Robots: Evolution of a Cultural Icon at San Jose Museum of Art

Robots: Evolution of a Cultural Icon

“Robots: Evolution of a Cultural Icon” is an exhibition at San Jose Museum of Art running through October 19th that features robot themed art from more than 20 artists.

Robots: Evolution of a Cultural Icon examines the development of robot iconography in fine art over the past 50 years. In 1920, the term robot was coined from a Czech word robota, which means tedious labor. Since then, the image and the idea of a robot have evolved remarkably from an awkward, mechanical creature to a sophisticated android with artificial intelligence and the potential for human-like consciousness. As robotic technology catches up with the wild imagination of science fiction novels, movies, and animation, dreams and fears anticipated in these stories may also become reality. Artists included in the exhibition have responded to the technological innovation with optimism, pessimism, and humor, presenting work that ultimately explores our ambivalent attitudes towards robots.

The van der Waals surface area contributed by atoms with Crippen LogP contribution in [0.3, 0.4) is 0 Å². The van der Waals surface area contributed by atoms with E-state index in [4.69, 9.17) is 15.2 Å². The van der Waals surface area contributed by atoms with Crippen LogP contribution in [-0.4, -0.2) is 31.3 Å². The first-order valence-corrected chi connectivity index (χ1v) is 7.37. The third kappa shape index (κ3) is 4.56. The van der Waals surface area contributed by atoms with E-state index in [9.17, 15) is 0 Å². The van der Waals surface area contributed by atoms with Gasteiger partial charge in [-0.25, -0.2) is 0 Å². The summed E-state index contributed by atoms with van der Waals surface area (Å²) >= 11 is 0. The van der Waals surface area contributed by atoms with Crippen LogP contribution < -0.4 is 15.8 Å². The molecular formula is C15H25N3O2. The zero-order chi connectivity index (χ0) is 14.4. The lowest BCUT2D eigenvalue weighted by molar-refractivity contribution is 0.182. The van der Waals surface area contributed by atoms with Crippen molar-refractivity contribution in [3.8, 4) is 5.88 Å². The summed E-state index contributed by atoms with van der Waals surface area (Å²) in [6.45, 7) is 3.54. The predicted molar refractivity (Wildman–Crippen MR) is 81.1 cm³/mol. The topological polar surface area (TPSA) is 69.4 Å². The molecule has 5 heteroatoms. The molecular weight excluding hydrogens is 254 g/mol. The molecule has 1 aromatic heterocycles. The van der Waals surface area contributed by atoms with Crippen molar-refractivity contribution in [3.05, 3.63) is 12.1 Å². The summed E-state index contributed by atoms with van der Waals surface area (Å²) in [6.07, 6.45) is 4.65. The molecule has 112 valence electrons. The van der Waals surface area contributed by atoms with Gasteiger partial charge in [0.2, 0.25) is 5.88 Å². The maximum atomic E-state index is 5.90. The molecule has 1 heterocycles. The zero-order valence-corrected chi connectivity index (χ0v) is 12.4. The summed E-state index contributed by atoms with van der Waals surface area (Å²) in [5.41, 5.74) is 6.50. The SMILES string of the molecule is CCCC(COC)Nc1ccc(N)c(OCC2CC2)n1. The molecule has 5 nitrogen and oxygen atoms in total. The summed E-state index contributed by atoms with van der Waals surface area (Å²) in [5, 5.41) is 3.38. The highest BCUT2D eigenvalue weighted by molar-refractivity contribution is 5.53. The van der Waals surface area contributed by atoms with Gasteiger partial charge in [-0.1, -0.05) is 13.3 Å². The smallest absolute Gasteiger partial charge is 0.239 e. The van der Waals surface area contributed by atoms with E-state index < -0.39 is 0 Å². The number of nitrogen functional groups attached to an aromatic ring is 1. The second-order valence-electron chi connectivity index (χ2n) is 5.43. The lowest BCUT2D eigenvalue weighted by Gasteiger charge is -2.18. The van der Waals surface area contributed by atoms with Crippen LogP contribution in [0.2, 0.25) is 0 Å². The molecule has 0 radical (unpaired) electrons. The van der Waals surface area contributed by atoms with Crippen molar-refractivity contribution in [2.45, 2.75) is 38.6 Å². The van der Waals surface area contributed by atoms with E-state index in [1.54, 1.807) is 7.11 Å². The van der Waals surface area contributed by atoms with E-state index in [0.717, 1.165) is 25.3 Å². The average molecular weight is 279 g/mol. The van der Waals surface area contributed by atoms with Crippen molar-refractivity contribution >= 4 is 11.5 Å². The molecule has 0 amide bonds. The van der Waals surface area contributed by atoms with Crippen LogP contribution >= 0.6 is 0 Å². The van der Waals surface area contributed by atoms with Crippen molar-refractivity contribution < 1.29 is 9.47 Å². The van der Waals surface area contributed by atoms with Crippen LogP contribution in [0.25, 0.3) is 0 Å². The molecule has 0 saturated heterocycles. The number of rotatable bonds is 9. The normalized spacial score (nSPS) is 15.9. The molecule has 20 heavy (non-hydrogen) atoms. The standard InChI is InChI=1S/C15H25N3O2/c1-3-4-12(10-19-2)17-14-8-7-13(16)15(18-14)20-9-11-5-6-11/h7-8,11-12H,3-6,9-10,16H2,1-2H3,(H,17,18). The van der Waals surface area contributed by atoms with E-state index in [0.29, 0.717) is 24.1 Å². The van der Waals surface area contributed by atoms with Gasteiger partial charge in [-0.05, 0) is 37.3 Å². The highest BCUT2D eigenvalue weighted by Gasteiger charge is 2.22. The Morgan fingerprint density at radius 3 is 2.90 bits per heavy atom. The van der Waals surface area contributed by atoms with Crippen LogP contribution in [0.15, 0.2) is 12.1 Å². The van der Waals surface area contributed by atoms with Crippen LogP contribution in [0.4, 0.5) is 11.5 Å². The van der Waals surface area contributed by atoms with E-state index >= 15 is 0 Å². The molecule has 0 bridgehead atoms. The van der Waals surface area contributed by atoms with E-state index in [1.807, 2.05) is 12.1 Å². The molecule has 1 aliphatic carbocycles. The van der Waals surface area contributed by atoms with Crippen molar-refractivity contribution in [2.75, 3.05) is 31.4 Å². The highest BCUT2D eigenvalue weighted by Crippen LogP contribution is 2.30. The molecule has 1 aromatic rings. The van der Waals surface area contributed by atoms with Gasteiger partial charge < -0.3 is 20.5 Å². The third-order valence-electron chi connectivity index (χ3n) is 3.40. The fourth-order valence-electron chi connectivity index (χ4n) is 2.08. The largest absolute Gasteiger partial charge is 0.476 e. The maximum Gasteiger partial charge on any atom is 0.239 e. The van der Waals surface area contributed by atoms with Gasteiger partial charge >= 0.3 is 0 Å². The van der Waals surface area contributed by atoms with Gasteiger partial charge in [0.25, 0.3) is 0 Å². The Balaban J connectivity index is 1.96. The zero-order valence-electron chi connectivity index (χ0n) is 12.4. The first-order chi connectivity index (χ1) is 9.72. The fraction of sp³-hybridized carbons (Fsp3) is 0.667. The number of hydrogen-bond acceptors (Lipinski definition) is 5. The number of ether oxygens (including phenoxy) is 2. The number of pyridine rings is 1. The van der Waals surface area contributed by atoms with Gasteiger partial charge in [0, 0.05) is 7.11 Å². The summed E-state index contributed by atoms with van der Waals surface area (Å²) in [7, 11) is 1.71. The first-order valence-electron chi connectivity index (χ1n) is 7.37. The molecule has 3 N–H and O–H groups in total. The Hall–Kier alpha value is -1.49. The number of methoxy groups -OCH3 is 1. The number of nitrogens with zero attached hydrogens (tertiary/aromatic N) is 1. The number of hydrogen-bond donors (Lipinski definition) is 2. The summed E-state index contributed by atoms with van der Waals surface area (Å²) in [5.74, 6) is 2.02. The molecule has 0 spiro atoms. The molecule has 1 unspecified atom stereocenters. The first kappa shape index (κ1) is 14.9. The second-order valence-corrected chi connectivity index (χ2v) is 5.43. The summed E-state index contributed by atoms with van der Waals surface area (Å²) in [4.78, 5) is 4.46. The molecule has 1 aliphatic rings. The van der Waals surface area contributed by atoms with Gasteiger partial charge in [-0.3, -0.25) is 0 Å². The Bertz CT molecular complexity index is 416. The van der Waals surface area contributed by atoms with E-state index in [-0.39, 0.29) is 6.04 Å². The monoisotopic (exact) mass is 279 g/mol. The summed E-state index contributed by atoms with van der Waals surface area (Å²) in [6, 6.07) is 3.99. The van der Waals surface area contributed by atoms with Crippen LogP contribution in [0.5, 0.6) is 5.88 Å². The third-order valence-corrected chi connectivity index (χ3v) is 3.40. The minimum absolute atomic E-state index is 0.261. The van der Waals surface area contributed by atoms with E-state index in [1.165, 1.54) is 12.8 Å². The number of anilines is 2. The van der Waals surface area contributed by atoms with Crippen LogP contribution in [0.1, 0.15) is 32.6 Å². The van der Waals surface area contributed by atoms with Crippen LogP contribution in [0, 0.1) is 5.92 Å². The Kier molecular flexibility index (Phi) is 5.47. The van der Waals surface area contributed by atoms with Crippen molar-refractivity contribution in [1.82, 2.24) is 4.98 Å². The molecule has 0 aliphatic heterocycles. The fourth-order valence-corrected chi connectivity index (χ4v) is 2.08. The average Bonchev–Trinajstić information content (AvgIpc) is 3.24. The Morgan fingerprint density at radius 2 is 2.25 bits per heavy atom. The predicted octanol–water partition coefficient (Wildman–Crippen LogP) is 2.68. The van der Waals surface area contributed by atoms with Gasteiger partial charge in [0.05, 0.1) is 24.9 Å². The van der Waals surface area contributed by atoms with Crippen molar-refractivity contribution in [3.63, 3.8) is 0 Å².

Here’s my good friend JoAnne Northrup, senior curator of the San Jose Museum of Art, giving an introduction to the Robots exhibition.

This Thursday, May 15th robotics researcher Daniel Wilson will be giving a talk as part of the Creative Minds Speaker Series about his book “How to Survive a Robot Uprising”. Tickets for the event are available online.

painting: “What We Ought Not, We Do” (2006) by Eric Joyner

Scott Beale
Scott Beale

Scott Beale founded Laughing Squid in 1995 in San Francisco and is currently based in New York City. When not running the blog, Scott can be found posting on Threads and sharing photos on Instagram.